Hunt Emerson catches up with TCJ’s Tasha Lowe-Newsome about his experience with cancer, COVID, and Kickstarting comics, following the successful campaign to print Phenomenomix. In so doing, he also talks about his work in Kenya, his time in bands, and the work he’s produced due to his unwillingness to turn down a gig.
Mark Schultz talks about his journey from comics, to comics that are turned into television shows and Sega CD games, to taking over the adventures of Prince Valiant… while the whole time, Xenozoic Tales remains in the background, ready to take the spotlight once more.
Cartoonist Ariel Bourdeaux catches up with Alex Dueben about her path through comics, from Raisin Pie to Patreon dailies, and all the way up to Clutter, her new work of autobiography with Fieldmouse Press.
German cartoonist Ralf König grew up reading Lucky Luke, and then one day, he loudly sighed over breakfast at the idea of getting to create his own Lucky Luke comic: and then, thanks to a friend, that demonstrative moment turned into Swiss Bliss, an actual Lucky Luke story. Aug Stone has the story!
Two decades ago, John Kelly talked to Tony Millionaire at a bar about drinking and making comics. Now, the two speak again, about comics, Saturday Night Live, Adult Swim, Patreon, making comics…and getting sober.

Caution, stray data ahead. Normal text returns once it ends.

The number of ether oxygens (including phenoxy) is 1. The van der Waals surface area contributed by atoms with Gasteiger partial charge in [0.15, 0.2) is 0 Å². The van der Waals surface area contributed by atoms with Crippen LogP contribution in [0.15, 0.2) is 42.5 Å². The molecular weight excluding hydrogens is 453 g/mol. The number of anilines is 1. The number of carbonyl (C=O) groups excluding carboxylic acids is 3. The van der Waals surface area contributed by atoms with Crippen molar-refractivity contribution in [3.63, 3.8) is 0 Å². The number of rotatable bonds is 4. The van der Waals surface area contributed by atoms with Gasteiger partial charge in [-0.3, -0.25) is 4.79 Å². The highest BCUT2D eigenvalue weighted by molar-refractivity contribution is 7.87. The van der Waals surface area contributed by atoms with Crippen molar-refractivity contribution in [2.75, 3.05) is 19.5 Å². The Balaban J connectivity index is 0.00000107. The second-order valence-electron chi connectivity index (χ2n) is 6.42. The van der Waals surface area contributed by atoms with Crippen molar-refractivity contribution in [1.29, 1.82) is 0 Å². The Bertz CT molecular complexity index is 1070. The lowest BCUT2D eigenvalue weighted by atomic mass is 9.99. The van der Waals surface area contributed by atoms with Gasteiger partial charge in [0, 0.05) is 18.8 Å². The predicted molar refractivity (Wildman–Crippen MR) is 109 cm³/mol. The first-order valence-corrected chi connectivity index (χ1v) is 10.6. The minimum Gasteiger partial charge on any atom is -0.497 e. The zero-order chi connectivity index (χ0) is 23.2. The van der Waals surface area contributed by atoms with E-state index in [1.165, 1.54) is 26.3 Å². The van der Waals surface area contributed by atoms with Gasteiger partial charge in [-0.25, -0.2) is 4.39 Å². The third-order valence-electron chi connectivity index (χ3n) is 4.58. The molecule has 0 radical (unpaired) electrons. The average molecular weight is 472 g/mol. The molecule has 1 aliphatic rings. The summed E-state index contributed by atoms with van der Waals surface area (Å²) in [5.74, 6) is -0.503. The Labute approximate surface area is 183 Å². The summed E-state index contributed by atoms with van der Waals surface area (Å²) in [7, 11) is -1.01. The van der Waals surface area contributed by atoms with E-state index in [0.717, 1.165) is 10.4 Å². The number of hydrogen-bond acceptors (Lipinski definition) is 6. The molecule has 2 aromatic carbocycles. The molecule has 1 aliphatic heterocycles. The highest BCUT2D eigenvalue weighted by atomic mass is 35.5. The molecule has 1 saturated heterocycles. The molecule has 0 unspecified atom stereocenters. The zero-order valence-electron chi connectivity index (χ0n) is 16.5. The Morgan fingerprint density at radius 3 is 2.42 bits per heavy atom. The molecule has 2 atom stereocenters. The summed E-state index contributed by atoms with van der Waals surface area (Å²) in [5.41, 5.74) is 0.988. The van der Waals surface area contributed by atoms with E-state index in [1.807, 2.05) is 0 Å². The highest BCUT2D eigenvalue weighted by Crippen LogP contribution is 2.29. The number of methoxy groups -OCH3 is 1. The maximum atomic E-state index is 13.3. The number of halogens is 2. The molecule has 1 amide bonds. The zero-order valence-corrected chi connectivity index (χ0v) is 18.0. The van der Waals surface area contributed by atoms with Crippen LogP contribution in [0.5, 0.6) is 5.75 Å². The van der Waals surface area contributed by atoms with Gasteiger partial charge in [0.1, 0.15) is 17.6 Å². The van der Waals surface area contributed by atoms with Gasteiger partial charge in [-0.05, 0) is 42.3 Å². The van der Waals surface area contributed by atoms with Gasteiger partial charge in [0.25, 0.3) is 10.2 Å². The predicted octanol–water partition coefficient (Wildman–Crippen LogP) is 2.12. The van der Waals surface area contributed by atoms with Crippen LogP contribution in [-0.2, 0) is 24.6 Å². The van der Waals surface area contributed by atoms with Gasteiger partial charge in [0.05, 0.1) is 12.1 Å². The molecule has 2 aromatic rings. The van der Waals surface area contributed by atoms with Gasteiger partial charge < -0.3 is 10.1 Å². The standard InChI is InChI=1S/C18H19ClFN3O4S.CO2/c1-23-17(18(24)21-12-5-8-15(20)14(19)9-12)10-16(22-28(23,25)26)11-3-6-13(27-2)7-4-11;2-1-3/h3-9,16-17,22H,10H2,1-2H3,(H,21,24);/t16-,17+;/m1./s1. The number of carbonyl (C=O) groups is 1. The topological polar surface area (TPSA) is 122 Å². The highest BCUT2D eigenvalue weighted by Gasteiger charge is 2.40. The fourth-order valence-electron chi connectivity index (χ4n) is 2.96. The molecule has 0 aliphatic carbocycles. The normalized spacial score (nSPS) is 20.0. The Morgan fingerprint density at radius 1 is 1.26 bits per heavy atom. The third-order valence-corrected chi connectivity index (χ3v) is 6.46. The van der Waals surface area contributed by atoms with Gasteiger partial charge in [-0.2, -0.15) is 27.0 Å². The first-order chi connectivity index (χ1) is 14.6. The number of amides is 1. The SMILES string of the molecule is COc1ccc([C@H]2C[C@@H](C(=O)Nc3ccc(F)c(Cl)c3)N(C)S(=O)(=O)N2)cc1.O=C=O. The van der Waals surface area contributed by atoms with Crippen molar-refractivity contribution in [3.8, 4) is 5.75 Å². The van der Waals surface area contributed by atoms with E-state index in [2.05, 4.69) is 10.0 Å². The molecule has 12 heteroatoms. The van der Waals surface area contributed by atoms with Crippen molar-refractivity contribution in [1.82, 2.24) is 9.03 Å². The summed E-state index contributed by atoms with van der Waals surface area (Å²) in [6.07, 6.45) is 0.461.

In this conversation between Tony Millionaire and John Kelly from 1999, the cartoonist explains how he got his start, his time spent hanging off the roof of a cab, how autobiographical his comics about an alcoholic and suicidal crow are, and his love for all things nautical. Next week, we’ll present an all new conversation between Kelly and Millionaire, picking up right where this one leaves off.
The prolific cartoonist talks with Joe Decie about his collaborations with Mike Mignola, his extremely specific (and, in comics circles, rare) day job, and why it might be a good idea for creative types to bone up on their Hammer horror knowledge.
In this interview, circa 1985, Gil Kane and Gary Groth talk to Valerian and Laureline co-creator Jean-Claude Mezieres about being a storyteller, not an artist, the French comics scene, being an American cowboy, and collaboration. They talk at him about Clint Eastwood.